Skip to main content

RVs are loved for their iconic shape and convenience for camping. The bulky vehicles enable drivers to take a mini-home on the road, often including amenities like beds, kitchenettes, and bathrooms. Often viewed as a “home on wheels,” RVs make many feel that they can live their everyday lives while embarking on a cross-country trip. 

As a rule, most RVs aim to have their features safe and usable while driving (whether or not their use is legal is another question). However, there are a few key exceptions to be aware of before you make your next trip.

RVs allow for comfortable, convenient driving

According to Smithsonian Magazine, we have the Conklin family to thank for the modern-day recreational vehicle. In 1915, the wealthy family “modified a bus into a fully furnished, double-deck motorhome” to bring an extra level of sophistication and comfort to their travels. As they drove the rudimentary RV cross-country, they drew plenty of media attention and began to redefine what camping could look like

RVs, soon more widely and quickly produced, played into the culture of the early 1900s. Many consumers — in an effort to reject the rapid modernization they saw all around them — desired to return to nature for their leisure and vacations. Of course, they still expected comfort and, funnily enough, modernity. 

These modified vans and camping vehicles took much of the uncertainty out of nature-based retreats. Modern versions of the vehicle include such amenities as bathrooms, stoves, couches, televisions, and comfortable beds.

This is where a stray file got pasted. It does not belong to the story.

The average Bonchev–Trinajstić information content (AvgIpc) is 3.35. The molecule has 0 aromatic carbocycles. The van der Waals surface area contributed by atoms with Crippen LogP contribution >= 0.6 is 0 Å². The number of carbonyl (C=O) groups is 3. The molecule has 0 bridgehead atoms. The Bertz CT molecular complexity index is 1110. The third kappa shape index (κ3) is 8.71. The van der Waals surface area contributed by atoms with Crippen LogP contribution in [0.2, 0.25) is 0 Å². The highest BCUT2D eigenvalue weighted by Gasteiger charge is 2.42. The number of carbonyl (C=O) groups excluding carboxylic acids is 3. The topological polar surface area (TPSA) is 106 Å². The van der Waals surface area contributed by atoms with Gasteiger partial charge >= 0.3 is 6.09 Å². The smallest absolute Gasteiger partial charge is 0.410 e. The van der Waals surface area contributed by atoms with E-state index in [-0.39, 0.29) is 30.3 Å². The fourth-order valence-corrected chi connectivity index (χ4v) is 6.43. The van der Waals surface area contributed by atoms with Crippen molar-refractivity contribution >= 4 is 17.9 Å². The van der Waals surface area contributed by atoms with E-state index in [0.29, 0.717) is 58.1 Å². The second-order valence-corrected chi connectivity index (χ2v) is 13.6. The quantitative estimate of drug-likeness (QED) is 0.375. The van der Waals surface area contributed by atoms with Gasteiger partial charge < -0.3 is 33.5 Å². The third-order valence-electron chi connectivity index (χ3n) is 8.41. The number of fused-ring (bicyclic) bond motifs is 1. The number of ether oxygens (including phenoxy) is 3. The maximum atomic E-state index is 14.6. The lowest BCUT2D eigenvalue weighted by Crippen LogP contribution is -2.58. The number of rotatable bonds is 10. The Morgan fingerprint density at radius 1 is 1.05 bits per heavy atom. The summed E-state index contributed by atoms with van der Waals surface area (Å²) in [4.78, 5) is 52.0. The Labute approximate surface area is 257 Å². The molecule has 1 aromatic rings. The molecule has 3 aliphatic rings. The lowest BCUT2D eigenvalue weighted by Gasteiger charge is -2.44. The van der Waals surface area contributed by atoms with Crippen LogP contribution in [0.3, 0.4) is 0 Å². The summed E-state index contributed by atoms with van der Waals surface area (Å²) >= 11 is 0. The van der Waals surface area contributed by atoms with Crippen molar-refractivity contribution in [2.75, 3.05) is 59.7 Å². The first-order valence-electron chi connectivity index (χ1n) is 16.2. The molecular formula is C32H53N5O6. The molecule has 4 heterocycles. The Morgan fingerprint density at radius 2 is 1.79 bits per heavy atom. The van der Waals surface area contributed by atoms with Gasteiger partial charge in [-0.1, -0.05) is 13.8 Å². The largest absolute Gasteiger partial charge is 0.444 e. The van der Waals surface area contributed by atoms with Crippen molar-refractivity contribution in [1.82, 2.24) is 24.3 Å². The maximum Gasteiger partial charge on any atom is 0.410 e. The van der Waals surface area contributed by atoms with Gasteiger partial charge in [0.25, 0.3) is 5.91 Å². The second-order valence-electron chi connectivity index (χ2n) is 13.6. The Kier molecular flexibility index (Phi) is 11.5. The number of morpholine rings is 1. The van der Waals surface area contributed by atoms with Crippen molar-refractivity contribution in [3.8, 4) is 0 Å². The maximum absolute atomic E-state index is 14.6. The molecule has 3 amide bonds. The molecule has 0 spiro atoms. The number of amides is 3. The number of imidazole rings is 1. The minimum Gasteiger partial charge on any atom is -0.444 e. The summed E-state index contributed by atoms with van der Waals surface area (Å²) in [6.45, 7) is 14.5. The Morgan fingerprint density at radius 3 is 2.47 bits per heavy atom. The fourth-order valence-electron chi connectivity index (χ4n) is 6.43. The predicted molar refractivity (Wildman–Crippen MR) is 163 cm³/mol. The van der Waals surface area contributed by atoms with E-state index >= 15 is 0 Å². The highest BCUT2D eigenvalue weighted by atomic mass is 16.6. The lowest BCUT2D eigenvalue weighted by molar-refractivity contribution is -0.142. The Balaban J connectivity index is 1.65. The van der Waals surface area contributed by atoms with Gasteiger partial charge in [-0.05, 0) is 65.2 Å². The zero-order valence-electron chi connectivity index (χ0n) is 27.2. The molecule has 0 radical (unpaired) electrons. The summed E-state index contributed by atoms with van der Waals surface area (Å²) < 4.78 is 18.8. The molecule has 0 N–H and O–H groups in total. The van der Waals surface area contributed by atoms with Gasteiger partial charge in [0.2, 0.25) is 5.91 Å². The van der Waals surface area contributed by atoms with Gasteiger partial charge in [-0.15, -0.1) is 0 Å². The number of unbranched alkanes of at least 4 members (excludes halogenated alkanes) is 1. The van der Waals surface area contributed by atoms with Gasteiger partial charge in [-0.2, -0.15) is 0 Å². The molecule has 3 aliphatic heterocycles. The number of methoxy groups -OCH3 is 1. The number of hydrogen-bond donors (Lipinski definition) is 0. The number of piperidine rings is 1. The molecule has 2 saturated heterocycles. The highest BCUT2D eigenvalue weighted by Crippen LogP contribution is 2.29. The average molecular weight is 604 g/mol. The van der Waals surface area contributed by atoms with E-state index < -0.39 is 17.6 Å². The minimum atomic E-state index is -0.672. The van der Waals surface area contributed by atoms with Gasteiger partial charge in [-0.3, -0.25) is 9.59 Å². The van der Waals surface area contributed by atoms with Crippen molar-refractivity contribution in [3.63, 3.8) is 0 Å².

Slide outs should not be used when the vehicle is in motion

Despite their bulk and home-y take on a motor vehicle, RVs are undeniably still compact. Over the years, manufacturers have gotten more and more clever about addressing this space issue — from innovative, stow-away storage to slide-outs. 

A slide-out is a portion of the RV that can extend beyond the body. It essentially functions as a hidden room that, when expanded, can drastically increase the roominess of your interior. While most modern RVs have at least one slide out, luxurious vehicles often advertise multiple, larger versions. 

During long road trips, it’s natural to want a little extra breathing room. Unfortunately, Camper Report advises that slide-outs should never be used while driving, under any circumstances. The exterior extension can impact the aerodynamics of your vehicle. It also drastically widens the body and will potentially leave your vehicle hanging into other lanes.

Finally — and perhaps most importantly — it’s crucial to note that slide-outs were are not built to withstand the winds that accompany driving speeds. Operating your RV with the slide-outs engaged puts your vehicle and passengers at risk

It’s wisest to not use amenities while driving

Camper Report breaks down the other common RV amenities, and which are safe to use while the vehicle is in motion. Some fan-favorite features, like the microwave and stove, are generally safe to use. However, just because you can do something doesn’t necessarily mean that you should. Each state has its own laws regarding seatbelt use in RVs. As you would expect, those who are standing and moving about the RV are at much greater risk of injury should an accident occur

Of course, we won’t blame you if you opt to use your RV’s bathroom, as opposed to a gas station’s. Still, to keep your vacation as safe and as legal as possible, it’s wise to hold off on your other RV benefits until you’ve reached your destination. 


RV WiFi: Everything You Need to Know to Stay Connected On the Road